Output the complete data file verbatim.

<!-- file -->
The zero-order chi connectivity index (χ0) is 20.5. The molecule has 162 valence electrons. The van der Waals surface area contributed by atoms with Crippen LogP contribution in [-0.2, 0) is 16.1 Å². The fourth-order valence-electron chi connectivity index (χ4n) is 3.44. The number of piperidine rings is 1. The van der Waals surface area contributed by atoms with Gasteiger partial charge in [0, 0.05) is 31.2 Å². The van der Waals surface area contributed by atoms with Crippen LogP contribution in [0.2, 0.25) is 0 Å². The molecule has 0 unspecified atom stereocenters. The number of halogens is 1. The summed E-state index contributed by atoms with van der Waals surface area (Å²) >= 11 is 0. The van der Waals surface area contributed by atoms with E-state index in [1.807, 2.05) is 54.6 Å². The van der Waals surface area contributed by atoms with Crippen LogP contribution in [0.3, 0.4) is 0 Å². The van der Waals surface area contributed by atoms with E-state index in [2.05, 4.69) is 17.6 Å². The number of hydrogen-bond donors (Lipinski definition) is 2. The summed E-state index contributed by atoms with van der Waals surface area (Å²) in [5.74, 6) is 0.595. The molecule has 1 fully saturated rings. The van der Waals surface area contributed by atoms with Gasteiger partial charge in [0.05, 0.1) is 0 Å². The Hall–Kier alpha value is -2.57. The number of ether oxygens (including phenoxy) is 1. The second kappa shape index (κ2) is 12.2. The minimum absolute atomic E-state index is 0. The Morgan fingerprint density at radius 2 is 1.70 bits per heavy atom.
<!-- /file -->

The zero-order chi connectivity index (χ0) is 20.5. The molecule has 162 valence electrons. The van der Waals surface area contributed by atoms with Crippen LogP contribution in [-0.2, 0) is 16.1 Å². The fourth-order valence-electron chi connectivity index (χ4n) is 3.44. The number of piperidine rings is 1. The van der Waals surface area contributed by atoms with Gasteiger partial charge in [0, 0.05) is 31.2 Å². The van der Waals surface area contributed by atoms with Crippen LogP contribution in [0.2, 0.25) is 0 Å². The molecule has 0 unspecified atom stereocenters. The number of halogens is 1. The summed E-state index contributed by atoms with van der Waals surface area (Å²) >= 11 is 0. The van der Waals surface area contributed by atoms with E-state index in [1.807, 2.05) is 54.6 Å². The van der Waals surface area contributed by atoms with Crippen LogP contribution in [0.3, 0.4) is 0 Å². The van der Waals surface area contributed by atoms with E-state index in [2.05, 4.69) is 17.6 Å². The number of hydrogen-bond donors (Lipinski definition) is 2. The summed E-state index contributed by atoms with van der Waals surface area (Å²) in [5.74, 6) is 0.595. The molecule has 1 fully saturated rings. The van der Waals surface area contributed by atoms with Gasteiger partial charge in [0.05, 0.1) is 0 Å². The Hall–Kier alpha value is -2.57. The number of ether oxygens (including phenoxy) is 1. The second kappa shape index (κ2) is 12.2. The minimum absolute atomic E-state index is 0. The Morgan fingerprint density at radius 2 is 1.70 bits per heavy atom.